Saturday, March 29, 2014


Originally posted on December 17, 2013

P.J. O’Rourke was one of my favorite writers growing up in the late 1980’s and early 1990’s.  Every time he came out with a new book, had an article in Rolling Stone or Car and Driver, I eagerly absorb every syllable.  He was an ex-sorta kinda hippie, turned libertarian with a conservative streak that always seemed to let the reader know he while he was earnest he did not take himself too seriously.   His writing was funny, thought -provoking, entertaining, but rarely too heavy handed.  I wore out my copy of Parliament of Whores. I have not read or heard of O’Rourke in quite a few years when he turned up in my podcast queue on Point of Inquiry. 
With some trepidation, I listened to the interview on my drive into work.  Trepidation since I was afraid my memories of O’Rourke would not match who he is today, and since my late teen and early twenties I am not exactly the same person either.  Back then I was not religious but kind of thought I wanted to be, or at least should be religious.  My political views were a bit more black and white if overall middle of the road. 
Overall, O’Rourke did not disappoint.  The interview guided by Josh Zepps was a laid back affair.  Zepps more or less gave O’Rourke some open ended questions that O’Rourke ran with over the discussion.  O’Rourke is more mellow than I recall from twenty years ago, and at least in this interview, he was slipping into a bit of telling old war stories.  O’Rourke is Catholic, but like many Catholic not a hardline firebrand.  He promotes individual freedom over the group, but thinks some Libertarians can get nutty.  He thinks religion has its bad side, but has its good side.  Yet, he recognizes a secular society can set up ethics without the need of a god.  He makes excuses for religious excess without excusing religion . . . completely.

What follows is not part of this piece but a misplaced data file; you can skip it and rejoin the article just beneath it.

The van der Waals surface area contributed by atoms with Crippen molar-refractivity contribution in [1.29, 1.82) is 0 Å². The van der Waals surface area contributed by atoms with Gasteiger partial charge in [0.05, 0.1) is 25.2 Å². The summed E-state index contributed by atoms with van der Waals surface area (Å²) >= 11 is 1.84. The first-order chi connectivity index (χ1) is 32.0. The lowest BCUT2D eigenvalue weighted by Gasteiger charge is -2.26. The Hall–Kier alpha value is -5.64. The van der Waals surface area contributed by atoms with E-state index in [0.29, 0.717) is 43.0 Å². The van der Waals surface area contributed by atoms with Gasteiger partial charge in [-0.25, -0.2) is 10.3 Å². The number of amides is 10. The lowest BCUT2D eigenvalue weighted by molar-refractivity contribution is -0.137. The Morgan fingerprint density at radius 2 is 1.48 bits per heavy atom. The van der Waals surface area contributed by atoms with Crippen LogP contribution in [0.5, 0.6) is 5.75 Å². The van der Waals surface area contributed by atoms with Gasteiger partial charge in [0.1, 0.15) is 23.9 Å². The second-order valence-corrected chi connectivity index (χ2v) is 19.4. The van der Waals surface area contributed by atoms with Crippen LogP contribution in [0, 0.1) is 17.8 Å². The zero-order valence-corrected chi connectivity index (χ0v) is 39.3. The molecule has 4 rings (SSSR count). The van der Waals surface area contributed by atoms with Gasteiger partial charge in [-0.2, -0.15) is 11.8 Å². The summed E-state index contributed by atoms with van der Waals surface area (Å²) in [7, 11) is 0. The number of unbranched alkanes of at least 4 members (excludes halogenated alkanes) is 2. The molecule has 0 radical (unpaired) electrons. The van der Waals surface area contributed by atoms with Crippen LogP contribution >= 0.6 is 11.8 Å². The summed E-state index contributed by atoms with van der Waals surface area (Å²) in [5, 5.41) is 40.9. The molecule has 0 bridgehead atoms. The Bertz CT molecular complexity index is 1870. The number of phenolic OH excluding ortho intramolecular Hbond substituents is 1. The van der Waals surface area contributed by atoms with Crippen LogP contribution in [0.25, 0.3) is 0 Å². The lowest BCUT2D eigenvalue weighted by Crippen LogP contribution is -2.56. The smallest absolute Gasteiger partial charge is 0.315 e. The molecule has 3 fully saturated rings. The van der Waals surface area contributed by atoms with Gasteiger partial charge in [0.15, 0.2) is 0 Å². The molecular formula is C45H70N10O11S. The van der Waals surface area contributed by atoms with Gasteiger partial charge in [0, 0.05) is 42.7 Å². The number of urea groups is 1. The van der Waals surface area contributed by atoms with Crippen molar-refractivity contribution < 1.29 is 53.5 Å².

I am sure the crew from Reasonable Doubts could sit and chop up all the logical inconsistencies in O’Rourke interviews.  I think there is a fair amount of cognitive dissonance with his views these days that I probably would not have picked up when I was twenty years old.  O’Rourke at least in this setting was not thumping his chest that he was correct, and others wrong.  Zepps did nudge a more secular counter point to O’Rourke when it came to some areas especially the genesis of much of the anti-gay marriage debate.  Other topics touched upon were gun control and privacy issues.  O'Rourke's views are ones that many folks in the secular movement would disagree with. O'Rourke's pitch and tone are such that getting mad at him would be out of place.  O’Rourke and Zepp never got into a heated exchange, and overall the half hour discussion was a nice break from the sometime snarky discussion that often occurs with these topics.  The one thing I recall from O'Rourke's writing in the past and something he discussed in this interview which has stuck with me is that people, individual to individual, tend to get along.  People are the same pretty much everywhere; it's the situations that are different.  It's group to group where things gets ugly.  I tend to side with O'Rourke on this one. 
Sure I have changed.  O’Rourke apparently has toned down a bit.  He's stayed kinda religious, and it never took with me.  Still, it was still a nice visit with an old friend.   

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